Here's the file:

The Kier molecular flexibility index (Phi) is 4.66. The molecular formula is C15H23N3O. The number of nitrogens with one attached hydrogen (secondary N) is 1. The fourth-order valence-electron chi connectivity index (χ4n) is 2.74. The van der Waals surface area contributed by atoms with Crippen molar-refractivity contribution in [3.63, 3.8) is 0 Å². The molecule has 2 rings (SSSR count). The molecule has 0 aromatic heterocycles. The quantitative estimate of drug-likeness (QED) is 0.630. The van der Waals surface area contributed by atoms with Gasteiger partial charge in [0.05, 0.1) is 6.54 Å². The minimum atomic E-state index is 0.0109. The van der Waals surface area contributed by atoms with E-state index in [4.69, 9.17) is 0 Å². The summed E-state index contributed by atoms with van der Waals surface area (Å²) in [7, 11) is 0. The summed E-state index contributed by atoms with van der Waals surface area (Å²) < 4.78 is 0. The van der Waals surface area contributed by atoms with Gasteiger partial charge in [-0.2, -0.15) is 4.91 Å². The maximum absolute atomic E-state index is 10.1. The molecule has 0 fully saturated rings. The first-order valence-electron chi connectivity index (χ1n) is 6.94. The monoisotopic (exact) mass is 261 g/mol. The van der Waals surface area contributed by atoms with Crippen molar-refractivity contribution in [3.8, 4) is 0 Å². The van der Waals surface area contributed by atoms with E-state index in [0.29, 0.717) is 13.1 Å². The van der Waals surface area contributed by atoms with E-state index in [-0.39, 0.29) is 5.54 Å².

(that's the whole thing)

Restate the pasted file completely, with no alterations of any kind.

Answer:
The Kier molecular flexibility index (Phi) is 4.66. The molecular formula is C15H23N3O. The number of nitrogens with one attached hydrogen (secondary N) is 1. The fourth-order valence-electron chi connectivity index (χ4n) is 2.74. The van der Waals surface area contributed by atoms with Crippen molar-refractivity contribution in [3.63, 3.8) is 0 Å². The molecule has 2 rings (SSSR count). The molecule has 0 aromatic heterocycles. The quantitative estimate of drug-likeness (QED) is 0.630. The van der Waals surface area contributed by atoms with Gasteiger partial charge in [0.05, 0.1) is 6.54 Å². The minimum atomic E-state index is 0.0109. The van der Waals surface area contributed by atoms with E-state index in [4.69, 9.17) is 0 Å². The summed E-state index contributed by atoms with van der Waals surface area (Å²) in [7, 11) is 0. The summed E-state index contributed by atoms with van der Waals surface area (Å²) < 4.78 is 0. The van der Waals surface area contributed by atoms with Gasteiger partial charge in [-0.2, -0.15) is 4.91 Å². The maximum absolute atomic E-state index is 10.1. The molecule has 0 fully saturated rings. The first-order valence-electron chi connectivity index (χ1n) is 6.94. The monoisotopic (exact) mass is 261 g/mol. The van der Waals surface area contributed by atoms with Crippen molar-refractivity contribution in [3.8, 4) is 0 Å². The van der Waals surface area contributed by atoms with E-state index in [0.29, 0.717) is 13.1 Å². The van der Waals surface area contributed by atoms with E-state index in [-0.39, 0.29) is 5.54 Å².